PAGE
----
Prior to the 1978 US ban on nonessential production of CFCs, what strategies did DuPont's management use to respond to the ozone controversy?
What were the social costs and risks associated with DuPont's strategies and the populations that bore these costs and risks?
What were the social benefits derived from these strategies, and what groups derived these benefits?
Did the social benefits outweigh the social costs and risks?
How would one evaluate the moral quality of DuPont's strategies after 1978 in terms of (a) the utilitarian costs and benefits associated with those strategies as compared to other alternative strategies, (b) the moral rights of the various parties affected, and (c) the just or unjust way in which benefits and burdens were distributed among various populations by these strategies?
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Prior to the 1978 US ban on nonessential use of chlorofluorocarbons (CFCs), DuPont did a great deal to both prevent its company from financially collapsing and to support environmental research and policy development. A ban on CFC production would have created economic disaster for DuPont as well as for the global market, so responding to the ban needed to be approached carefully.
One strategy DuPont undertook was to initiate a research program sponsored by the Chemical Manufacturers Association (CMA) in order to gain more "factual evidence to [either] sustain or dismiss the theory" that CFCs depleted the ozone layer (Maxwell & Briscoe, 1997, "There's Money in the Air: The CFC Ban and DuPont's Regulatory Strategy," p. 277-278). DuPont invested $3 to $5 million on such research and promised to reduce production of CFCs if CFCs were conclusively scientifically proven hazardous; as it stood, DuPont argued that there was not yet enough evidence to justify such an economically-crippling change.
Another strategy DuPont undertook was trying to persuade Congress to postpone the initiation of any policies to regulate the production of CFCs until more scientific proof could be obtained.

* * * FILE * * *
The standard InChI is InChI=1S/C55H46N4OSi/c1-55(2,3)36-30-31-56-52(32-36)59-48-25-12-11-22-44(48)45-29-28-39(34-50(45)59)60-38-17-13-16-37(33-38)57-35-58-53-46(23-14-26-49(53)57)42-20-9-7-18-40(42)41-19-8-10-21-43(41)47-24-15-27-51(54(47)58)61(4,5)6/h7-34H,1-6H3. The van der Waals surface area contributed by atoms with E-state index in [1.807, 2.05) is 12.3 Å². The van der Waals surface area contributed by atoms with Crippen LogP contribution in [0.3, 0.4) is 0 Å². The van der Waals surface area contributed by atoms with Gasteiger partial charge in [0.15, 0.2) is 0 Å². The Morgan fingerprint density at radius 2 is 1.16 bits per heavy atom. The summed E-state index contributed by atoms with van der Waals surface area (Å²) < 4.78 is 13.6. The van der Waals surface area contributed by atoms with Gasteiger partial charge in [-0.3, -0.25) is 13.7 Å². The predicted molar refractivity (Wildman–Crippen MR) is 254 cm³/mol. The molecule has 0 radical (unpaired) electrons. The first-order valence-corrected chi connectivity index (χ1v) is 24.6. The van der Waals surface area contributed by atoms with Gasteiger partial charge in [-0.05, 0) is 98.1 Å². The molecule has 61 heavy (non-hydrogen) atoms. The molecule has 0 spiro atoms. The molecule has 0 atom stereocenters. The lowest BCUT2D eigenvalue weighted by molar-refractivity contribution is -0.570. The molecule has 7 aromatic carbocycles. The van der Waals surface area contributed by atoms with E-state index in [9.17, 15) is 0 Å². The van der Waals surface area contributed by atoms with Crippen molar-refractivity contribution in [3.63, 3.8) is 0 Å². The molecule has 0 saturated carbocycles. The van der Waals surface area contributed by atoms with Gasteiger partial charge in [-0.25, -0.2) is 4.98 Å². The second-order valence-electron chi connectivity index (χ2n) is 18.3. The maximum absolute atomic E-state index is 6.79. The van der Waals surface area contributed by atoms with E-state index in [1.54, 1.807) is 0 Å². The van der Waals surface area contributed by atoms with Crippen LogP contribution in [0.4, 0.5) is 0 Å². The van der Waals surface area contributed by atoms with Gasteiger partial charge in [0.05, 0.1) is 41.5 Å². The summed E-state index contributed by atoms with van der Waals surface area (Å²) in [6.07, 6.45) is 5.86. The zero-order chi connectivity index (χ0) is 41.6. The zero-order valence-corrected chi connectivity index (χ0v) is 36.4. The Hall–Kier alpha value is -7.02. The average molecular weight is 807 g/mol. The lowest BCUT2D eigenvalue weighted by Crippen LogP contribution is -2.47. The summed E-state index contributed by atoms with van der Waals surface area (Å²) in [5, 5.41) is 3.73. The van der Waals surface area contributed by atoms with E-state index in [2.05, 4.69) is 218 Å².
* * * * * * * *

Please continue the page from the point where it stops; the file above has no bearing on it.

DuPont also spent a great deal on a public relations campaign to argue the point that there was not enough scientific evidence to prove that major restrictions should be applied to the production of CFCs, restrictions that would drastically impair both US and global economy. Regardless, even in 1975, DuPont's public campaign was unsuccessful , the year in which a "federal interagency task force recommended steps to restrict the use of CFCs if a National Academy of Sciences study were to confirm the task force's assessment" that CFCs posed a significant threat to the ozone (p. 278).
Another strategy DuPont undertook was to work with Congress on other environmental legislation. For example, Irving Shapiro, DuPont's chairman and chief executive officer, worked with Congress and the Environmental Protection Agency (EPA) on drafting the Toxic Substances Control Act of 1976, a law which required corporations to test new chemicals, at the corporations' own expense, before releasing them on the market.
In addition, When other companies, like Johnson Wax, announced they would be phasing out the use of CFCs, DuPont next strategized that there was now a need to find replacements for CFCs, otherwise the company would suffer substantial financial loss. DuPont began funding research into finding alternatives for CFCs. However, finding alternatives proved to be problematic because any alternatives that were being successfully developed were either "too toxic or too costly," a problem DuPont later led the market in overcoming when in the 1980s it was conclusively scientifically proven that there was a definite link between "chlorinated compounds and ozone loss" (p. 279; p. 282). Regardless, sadly, when in the 1970s it was discovered that the ozone had only been depleted by 2% to 4% and not 10% to 15% as previously concluded, DuPont stopped funding research into alternatives to CFCs. Nonetheless, DuPont continued to support other environmental legislation, and when in the 1980s more conclusive scientific evidence was found, DuPont led the way to completely changing the market over to alternatives and pushed for government intervention to help drive the market.
Hence, in the 1970s, prior to the 1978 US ban on nonessential production of CFCs, DuPont strategized ways to both save itself financially and to support the environment by funding more scientific research, promising to cut back on the production of CFCs if CFCs were conclusively scientifically proven to be hazardous, supporting environmental legislation, funding research into alternatives to CFCs, and publicly hesitating to take drastic action until conclusive proof was obtained. DuPont's strategies both successfully saved the economy plus made the company look like the good guy in its support of the environment.
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